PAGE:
Trend Following: Not Just for Black Swans

The “Most Hated Bull Market” of all time is also proving to be one of the most resilient. It just keeps rubbing salt in the wounds of the bears, and every time the exuberance starts looking irrational, the market puts in another run up. Josh Brown has a great piece summing up just how much sheer wonder is wrapped up in this moment, but we were a bit puzzled by the inclusion of the following statement:

The Black Swans we’d been guessing at have had their necks broken one by one, their heads bashed in. Blood and feathers, a smear on the wall.”

Right off the bat – things that we’re guessing are going to happen aren’t really Black Swans, per Nassim Taleb’s description. A true Black Swan is something that is such an outlier that it can only be rationalized in hindsight… in other words, if cable news personalities chatter about an issue on a daily basis, it’s not a Black Swan (take the Eurozone, for example).

But that quibble aside, what he’s really highlighting is the futility of top-guessing. No one in their right mind, no matter how bullish, is expecting a perfectly smooth upward curve to Dow 30,000 and then on into infinity. The bears are not wrong in saying that a pullback is coming, they are wrong in the conceit that they know exactly when it will strike. Jon Boorman gets it right:

There’s a big difference between expecting a pullback, and predicting or looking for one. I’m not going to change a single thing. I will still let my winners run, and cut my losers. I will continue to ride every uptrend until it’s over, but I am getting to the point where I am expecting to have that definition of when a trend is invalidated put to the test.

This is why a good trend following component is so valuable for investors. It’s not going to be the shining star of your portfolio when times are good. That’s not what it’s there for. But managed futures can still prosper when stocks are on fire (the Newedge CTA Index is up 4.68% so far this year, compared to 16.31% for the S&P 500. Disclaimer: past performance is not necessarily indicative of future results). And when the next market decline hits – whether it’s a Black Swan or a run of the mill pull back – we’re guessing you’ll be glad you diversified.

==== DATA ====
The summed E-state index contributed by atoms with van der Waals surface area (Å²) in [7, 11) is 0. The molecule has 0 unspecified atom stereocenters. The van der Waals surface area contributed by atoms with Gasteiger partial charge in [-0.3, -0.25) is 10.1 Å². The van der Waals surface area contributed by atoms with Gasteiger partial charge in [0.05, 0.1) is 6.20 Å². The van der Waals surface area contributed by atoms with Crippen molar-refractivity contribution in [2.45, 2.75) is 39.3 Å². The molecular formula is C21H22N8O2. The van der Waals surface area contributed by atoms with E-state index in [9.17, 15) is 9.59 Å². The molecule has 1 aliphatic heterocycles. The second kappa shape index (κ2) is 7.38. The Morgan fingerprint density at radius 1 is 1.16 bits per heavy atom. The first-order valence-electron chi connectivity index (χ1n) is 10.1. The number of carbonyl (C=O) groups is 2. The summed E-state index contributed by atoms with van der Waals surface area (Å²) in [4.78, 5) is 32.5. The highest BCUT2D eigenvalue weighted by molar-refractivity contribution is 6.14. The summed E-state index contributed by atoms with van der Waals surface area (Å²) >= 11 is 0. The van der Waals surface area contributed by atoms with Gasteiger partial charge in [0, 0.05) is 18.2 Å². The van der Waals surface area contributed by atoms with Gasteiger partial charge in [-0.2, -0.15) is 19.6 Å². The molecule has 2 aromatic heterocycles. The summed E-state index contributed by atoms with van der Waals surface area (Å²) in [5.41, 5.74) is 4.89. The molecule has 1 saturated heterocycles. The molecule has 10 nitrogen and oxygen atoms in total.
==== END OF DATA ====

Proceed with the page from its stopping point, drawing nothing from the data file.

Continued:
Write a Comment

Disclaimer
The performance data displayed herein is compiled from various sources, including BarclayHedge, and reports directly from the advisors. These performance figures should not be relied on independent of the individual advisor's disclosure document, which has important information regarding the method of calculation used, whether or not the performance includes proprietary results, and other important footnotes on the advisor's track record.

Benchmark index performance is for the constituents of that index only, and does not represent the entire universe of possible investments within that asset class. And further, that there can be limitations and biases to indices such as survivorship, self reporting, and instant history.

Managed futures accounts can subject to substantial charges for management and advisory fees. The numbers within this website include all such fees, but it may be necessary for those accounts that are subject to these charges to make substantial trading profits in the future to avoid depletion or exhaustion of their assets.